Emily Wilson, News Reporter
Chants of Swedish climate activist Greta Thunberg’s name “Gre-ta! Gre-ta! Gre-ta!” echoed off the pink sandstone of the Ontario legislature.
Thousands of demonstrators — mostly young — congregated on the lawns in front of the building at Queen’s Park and beyond. And colourful protest signs blossomed like springtime tulips.
The youth of Toronto, like many young people around the world, turned out in throngs on Sept. 27 to demand action on climate change at an event Humber College’s Devon Fernandes called this generation’s Woodstock.
And like the 1969 concert, the protests signified the beginning of a power shift.
“We’re not going to see change immediately,” said the college’s sustainability specialist. “The system has to change first.”
The world-wide event helped make celebrities of 16-year-old Thunberg and Canada’s own Autumn Peltier, the 15-year-old water activist from Wiikwemkoong Unceded Territory who was named water commissioner for Anishinabek Nation, an advocacy group of 50 First Nations in Ontario.
“We can no longer continue with business as usual,” said the Facebook page of Fridays for Future Toronto. “This is a crisis. Our governments need to treat the climate crisis like the emergency it is.”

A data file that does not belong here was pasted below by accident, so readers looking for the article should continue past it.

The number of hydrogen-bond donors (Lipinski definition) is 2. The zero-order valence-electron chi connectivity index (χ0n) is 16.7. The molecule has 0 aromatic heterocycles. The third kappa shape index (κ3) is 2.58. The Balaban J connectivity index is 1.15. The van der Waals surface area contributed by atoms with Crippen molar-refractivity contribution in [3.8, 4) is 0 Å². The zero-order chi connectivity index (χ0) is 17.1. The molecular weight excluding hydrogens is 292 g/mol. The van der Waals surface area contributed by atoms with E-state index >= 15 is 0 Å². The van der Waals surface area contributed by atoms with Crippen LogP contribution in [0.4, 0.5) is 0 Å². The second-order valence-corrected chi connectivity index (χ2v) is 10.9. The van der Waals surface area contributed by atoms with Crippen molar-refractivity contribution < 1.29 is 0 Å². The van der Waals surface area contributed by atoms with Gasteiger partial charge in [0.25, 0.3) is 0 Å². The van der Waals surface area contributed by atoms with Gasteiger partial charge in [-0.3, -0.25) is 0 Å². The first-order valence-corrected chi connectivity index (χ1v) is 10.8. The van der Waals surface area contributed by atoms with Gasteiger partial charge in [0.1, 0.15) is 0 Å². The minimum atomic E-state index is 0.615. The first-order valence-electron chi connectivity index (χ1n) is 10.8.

Indigenous communities lead the march, which also included infants and the elderly, down Bay Street, frequently stopping to form a drum circle.
Ryan Kroon, a Humber Arboriculture Apprenticeship graduate, attended the strike, which he says is unusual for him.
“I am not normally a protester but this one I am passionate about,” he said.
The Toronto native, who now studies at Ryerson University in the Environment and Urban Sustainability program, said his home is along a ravine in the city and wants future generations to experience the joy of nature like he did.
Fernandes said it was empowering to see so many people at the strike who are committed to addressing climate and injects a sense of urgency into public discourse on the environment.
“Many students are interested in sustainability and think they are helping but getting feedback on ways to contribute will open the conversation,” he said.
Fernandes said being open to different ways of looking at things can shape how people view their contributions.
“Traditional environmentalism” of reducing waste and paper are the best first ways of contributing and being more energy efficient by walking, biking or using public transit whenever possible, he said.
Going to protests are just one way for people to get involved, along with voting, Fernandes said.
Politicians now campaigning for the Oct. 21 election could hardly fail to get the message about a new generation’s priorities.
“Passion drives people,” he said.